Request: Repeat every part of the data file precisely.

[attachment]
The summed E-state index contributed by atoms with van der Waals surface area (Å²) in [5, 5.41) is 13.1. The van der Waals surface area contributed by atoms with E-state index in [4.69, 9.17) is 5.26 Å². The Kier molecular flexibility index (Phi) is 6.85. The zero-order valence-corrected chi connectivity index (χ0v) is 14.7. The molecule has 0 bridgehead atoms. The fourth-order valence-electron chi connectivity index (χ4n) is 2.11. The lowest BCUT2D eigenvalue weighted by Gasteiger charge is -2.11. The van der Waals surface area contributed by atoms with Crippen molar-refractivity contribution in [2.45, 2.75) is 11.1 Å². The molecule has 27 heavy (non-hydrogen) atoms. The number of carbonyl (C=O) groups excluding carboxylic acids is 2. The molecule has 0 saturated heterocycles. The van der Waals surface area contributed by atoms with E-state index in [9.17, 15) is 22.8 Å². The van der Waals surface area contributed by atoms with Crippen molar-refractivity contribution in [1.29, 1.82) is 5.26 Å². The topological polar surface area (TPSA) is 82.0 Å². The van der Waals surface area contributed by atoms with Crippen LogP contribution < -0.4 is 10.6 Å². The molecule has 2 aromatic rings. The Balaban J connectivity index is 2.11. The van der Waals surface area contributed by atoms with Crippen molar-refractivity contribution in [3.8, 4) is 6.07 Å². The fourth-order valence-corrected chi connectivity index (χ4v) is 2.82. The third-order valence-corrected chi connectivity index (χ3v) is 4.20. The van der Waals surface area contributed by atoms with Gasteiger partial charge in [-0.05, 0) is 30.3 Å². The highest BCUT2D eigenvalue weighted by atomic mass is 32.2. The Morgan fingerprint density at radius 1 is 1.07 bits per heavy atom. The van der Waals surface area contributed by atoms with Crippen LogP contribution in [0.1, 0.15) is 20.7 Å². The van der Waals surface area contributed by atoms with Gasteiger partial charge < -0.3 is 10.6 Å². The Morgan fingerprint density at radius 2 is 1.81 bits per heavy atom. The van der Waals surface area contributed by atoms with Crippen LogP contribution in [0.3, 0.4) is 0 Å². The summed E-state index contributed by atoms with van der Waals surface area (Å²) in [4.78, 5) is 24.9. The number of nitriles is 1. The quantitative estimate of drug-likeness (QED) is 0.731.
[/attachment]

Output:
The summed E-state index contributed by atoms with van der Waals surface area (Å²) in [5, 5.41) is 13.1. The van der Waals surface area contributed by atoms with E-state index in [4.69, 9.17) is 5.26 Å². The Kier molecular flexibility index (Phi) is 6.85. The zero-order valence-corrected chi connectivity index (χ0v) is 14.7. The molecule has 0 bridgehead atoms. The fourth-order valence-electron chi connectivity index (χ4n) is 2.11. The lowest BCUT2D eigenvalue weighted by Gasteiger charge is -2.11. The van der Waals surface area contributed by atoms with Crippen molar-refractivity contribution in [2.45, 2.75) is 11.1 Å². The molecule has 27 heavy (non-hydrogen) atoms. The number of carbonyl (C=O) groups excluding carboxylic acids is 2. The molecule has 0 saturated heterocycles. The van der Waals surface area contributed by atoms with E-state index in [9.17, 15) is 22.8 Å². The van der Waals surface area contributed by atoms with Crippen molar-refractivity contribution in [1.29, 1.82) is 5.26 Å². The topological polar surface area (TPSA) is 82.0 Å². The van der Waals surface area contributed by atoms with Crippen LogP contribution < -0.4 is 10.6 Å². The molecule has 2 aromatic rings. The Balaban J connectivity index is 2.11. The van der Waals surface area contributed by atoms with Crippen molar-refractivity contribution in [3.8, 4) is 6.07 Å². The fourth-order valence-corrected chi connectivity index (χ4v) is 2.82. The third-order valence-corrected chi connectivity index (χ3v) is 4.20. The van der Waals surface area contributed by atoms with Gasteiger partial charge in [-0.05, 0) is 30.3 Å². The highest BCUT2D eigenvalue weighted by atomic mass is 32.2. The Morgan fingerprint density at radius 1 is 1.07 bits per heavy atom. The van der Waals surface area contributed by atoms with Crippen LogP contribution in [0.1, 0.15) is 20.7 Å². The van der Waals surface area contributed by atoms with Gasteiger partial charge < -0.3 is 10.6 Å². The Morgan fingerprint density at radius 2 is 1.81 bits per heavy atom. The van der Waals surface area contributed by atoms with Crippen LogP contribution in [0.3, 0.4) is 0 Å². The summed E-state index contributed by atoms with van der Waals surface area (Å²) in [4.78, 5) is 24.9. The number of nitriles is 1. The quantitative estimate of drug-likeness (QED) is 0.731.